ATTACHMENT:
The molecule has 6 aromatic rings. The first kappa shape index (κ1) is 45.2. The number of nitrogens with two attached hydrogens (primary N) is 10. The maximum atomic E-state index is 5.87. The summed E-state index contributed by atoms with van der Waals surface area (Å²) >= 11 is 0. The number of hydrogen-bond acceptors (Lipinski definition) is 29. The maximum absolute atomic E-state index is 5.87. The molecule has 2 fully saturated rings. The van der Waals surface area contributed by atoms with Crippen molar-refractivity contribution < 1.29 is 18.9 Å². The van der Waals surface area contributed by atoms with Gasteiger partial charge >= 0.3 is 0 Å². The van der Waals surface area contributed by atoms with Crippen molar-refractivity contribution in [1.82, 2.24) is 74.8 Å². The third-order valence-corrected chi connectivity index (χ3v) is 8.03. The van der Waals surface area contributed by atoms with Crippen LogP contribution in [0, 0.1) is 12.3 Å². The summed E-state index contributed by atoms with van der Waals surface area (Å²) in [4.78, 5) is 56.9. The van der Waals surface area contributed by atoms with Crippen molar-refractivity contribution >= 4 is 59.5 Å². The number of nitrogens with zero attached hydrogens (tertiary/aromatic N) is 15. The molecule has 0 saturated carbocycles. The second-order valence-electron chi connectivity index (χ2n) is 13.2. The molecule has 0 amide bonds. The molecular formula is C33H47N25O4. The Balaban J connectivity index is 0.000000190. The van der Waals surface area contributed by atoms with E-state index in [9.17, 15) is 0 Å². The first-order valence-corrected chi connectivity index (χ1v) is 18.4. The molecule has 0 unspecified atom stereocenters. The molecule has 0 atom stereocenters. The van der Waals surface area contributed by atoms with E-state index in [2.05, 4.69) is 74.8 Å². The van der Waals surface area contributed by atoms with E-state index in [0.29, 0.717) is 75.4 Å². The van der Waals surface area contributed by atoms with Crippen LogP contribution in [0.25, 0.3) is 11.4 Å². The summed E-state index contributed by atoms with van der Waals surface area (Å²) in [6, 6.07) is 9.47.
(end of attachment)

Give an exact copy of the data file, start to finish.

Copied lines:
The molecule has 6 aromatic rings. The first kappa shape index (κ1) is 45.2. The number of nitrogens with two attached hydrogens (primary N) is 10. The maximum atomic E-state index is 5.87. The summed E-state index contributed by atoms with van der Waals surface area (Å²) >= 11 is 0. The number of hydrogen-bond acceptors (Lipinski definition) is 29. The maximum absolute atomic E-state index is 5.87. The molecule has 2 fully saturated rings. The van der Waals surface area contributed by atoms with Crippen molar-refractivity contribution < 1.29 is 18.9 Å². The van der Waals surface area contributed by atoms with Gasteiger partial charge >= 0.3 is 0 Å². The van der Waals surface area contributed by atoms with Crippen molar-refractivity contribution in [1.82, 2.24) is 74.8 Å². The third-order valence-corrected chi connectivity index (χ3v) is 8.03. The van der Waals surface area contributed by atoms with Crippen LogP contribution in [0, 0.1) is 12.3 Å². The summed E-state index contributed by atoms with van der Waals surface area (Å²) in [4.78, 5) is 56.9. The van der Waals surface area contributed by atoms with Crippen molar-refractivity contribution >= 4 is 59.5 Å². The number of nitrogens with zero attached hydrogens (tertiary/aromatic N) is 15. The molecule has 0 saturated carbocycles. The second-order valence-electron chi connectivity index (χ2n) is 13.2. The molecule has 0 amide bonds. The molecular formula is C33H47N25O4. The Balaban J connectivity index is 0.000000190. The van der Waals surface area contributed by atoms with E-state index in [9.17, 15) is 0 Å². The first-order valence-corrected chi connectivity index (χ1v) is 18.4. The molecule has 0 unspecified atom stereocenters. The molecule has 0 atom stereocenters. The van der Waals surface area contributed by atoms with E-state index in [2.05, 4.69) is 74.8 Å². The van der Waals surface area contributed by atoms with E-state index in [0.29, 0.717) is 75.4 Å². The van der Waals surface area contributed by atoms with Crippen LogP contribution in [0.25, 0.3) is 11.4 Å². The summed E-state index contributed by atoms with van der Waals surface area (Å²) in [6, 6.07) is 9.47.